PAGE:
Castelle's FaxPress is good for a 350-user office

Fax machines have changed from
novelty to ubiquitous appliance to dinosaur in only a few years. They still do most of the
transmitting, but fax modems and fax servers are clearly where fax is heading.


The GCN Lab looked at the Castelle Inc. FaxPress 3500 network fax server, which can
attach to Microsoft Windows NT 4.0 or Novell NetWare networks and deliver fax services to
all network clients.


Equipped with a network interface card and four 14.4-kilobit/sec fax modems, the
FaxPress device transmits with a minimum of hassle. It's powered by a Motorola Inc. 68030
processor and 12M of RAM.


I tested the FaxPress on an NT 4.0 network with Windows 95 and NT Workstation clients.
It also works in joint NT-NetWare environments; token-ring connectivity costs extra.


Old-fashioned interface


Setup was simply connecting the 3500 to a 10Base-T hub on the GCN Lab's network and
installing the software on the server. The software interface and features looked a bit
dated, and the documentation was difficult to follow. The test package had Version 3.5
documentation and a Version 3.71 addendum, although the software itself was Version 3.73.


After installing the software, I set up the user clients. Under NT, the 3500 could not
obtain user and domain information. I didn't test the FaxPress with NetWare, but company
representatives said the latest version of the software, 3.73, will interface with Novell
Directory Services to get such information.


Under a multiprotocol software option, FaxPress can work with NetWare and NT at the
same time.


Setting up the user clients individually wasn't difficult, but it was an unnecessary
step that ought to be fixed in future versions.


When the software and clients are properly installed, the 3500 can interface with Lotus
Notes and cc:Mail, Microsoft Exchange, Novell GroupWise or any e-mail system that supports
Message Handling Services.


FaxPress proved to be reliable and easy to use. I had only one test unit, but on a
network with multiple FaxPress 3500 units, the software can balance the load to cut down
on delivery bottlenecks and keep backed-up faxes from consuming network resources.


That feature should certainly appeal to administrators of large networks, but my advice
is to wait until the 3500's software gets more enterprise-friendly.


For workgroups and departments that do a lot of faxing, however, the FaxPress should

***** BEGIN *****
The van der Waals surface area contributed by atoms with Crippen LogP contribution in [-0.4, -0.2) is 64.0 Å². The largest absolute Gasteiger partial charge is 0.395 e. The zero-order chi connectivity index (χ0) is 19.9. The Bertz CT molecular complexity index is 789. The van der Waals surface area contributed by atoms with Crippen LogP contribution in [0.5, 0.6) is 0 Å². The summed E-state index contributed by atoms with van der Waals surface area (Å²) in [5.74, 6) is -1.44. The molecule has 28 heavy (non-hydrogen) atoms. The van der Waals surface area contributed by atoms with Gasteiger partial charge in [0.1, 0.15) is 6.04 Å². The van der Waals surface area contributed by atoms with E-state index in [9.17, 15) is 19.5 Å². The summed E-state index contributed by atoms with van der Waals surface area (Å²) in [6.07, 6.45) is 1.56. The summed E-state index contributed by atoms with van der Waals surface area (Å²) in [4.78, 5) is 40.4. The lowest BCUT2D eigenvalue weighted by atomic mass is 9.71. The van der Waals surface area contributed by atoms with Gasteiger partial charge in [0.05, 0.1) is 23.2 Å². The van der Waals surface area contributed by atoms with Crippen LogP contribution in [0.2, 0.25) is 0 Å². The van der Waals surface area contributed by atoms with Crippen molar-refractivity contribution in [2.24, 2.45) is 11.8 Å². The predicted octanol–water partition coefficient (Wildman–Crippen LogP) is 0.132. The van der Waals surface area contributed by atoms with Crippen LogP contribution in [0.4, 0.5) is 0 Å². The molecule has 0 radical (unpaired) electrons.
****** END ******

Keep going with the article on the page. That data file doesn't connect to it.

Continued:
meet your needs now. Castelle recommends it for offices with 350 fax users. It's easier to
manage than standalone fax modem cards and provides a central point of fax access and
administration.


Installing multiple telephone lines at a central location is also easier than
installing lines wherever there happens to be a modem.


Future network fax servers should focus more on access from open-standards platforms.
Browser access to incoming faxes is the best approach, but the GCN Lab has yet to see any
vendor heading in that direction.


Word processors can save documents straight to intranets. Why can't they save documents
to be faxed? Not until this kind of platform-independent approach is widespread will we
see the end of the standalone fax machine and the birth of the networkable fax device.


The FaxPress 3500 shows where things stand. On the upside, the hardware for sending
faxes and connecting to a network is mature and common. The downside is that the software
doesn't make it easy enough to incorporate this technology into the way we work.


The problem is unfortunately broader than fax servers and stretches into all office
productivity tools. But the paradigm of transmitting faxes is well understood.


I hope the fax server industry can develop a new paradigm that ties the ease of faxing
better to the connectivity benefits of client-server networks. Right now, this marriage is
rocky.


At $5,000, the FaxPress 3500 isn't cheap. But it seems more reasonable when you compare
the costs of buying and maintaining regular fax machines, plus installing consumables,
against the ease of faxing right from your users' PCs.


The 3500 is in a small category of networking products that demands little from the
administrator and serves many users. It's one of the better examples of what can be done
now, and I hope future versions will show what this category can become.


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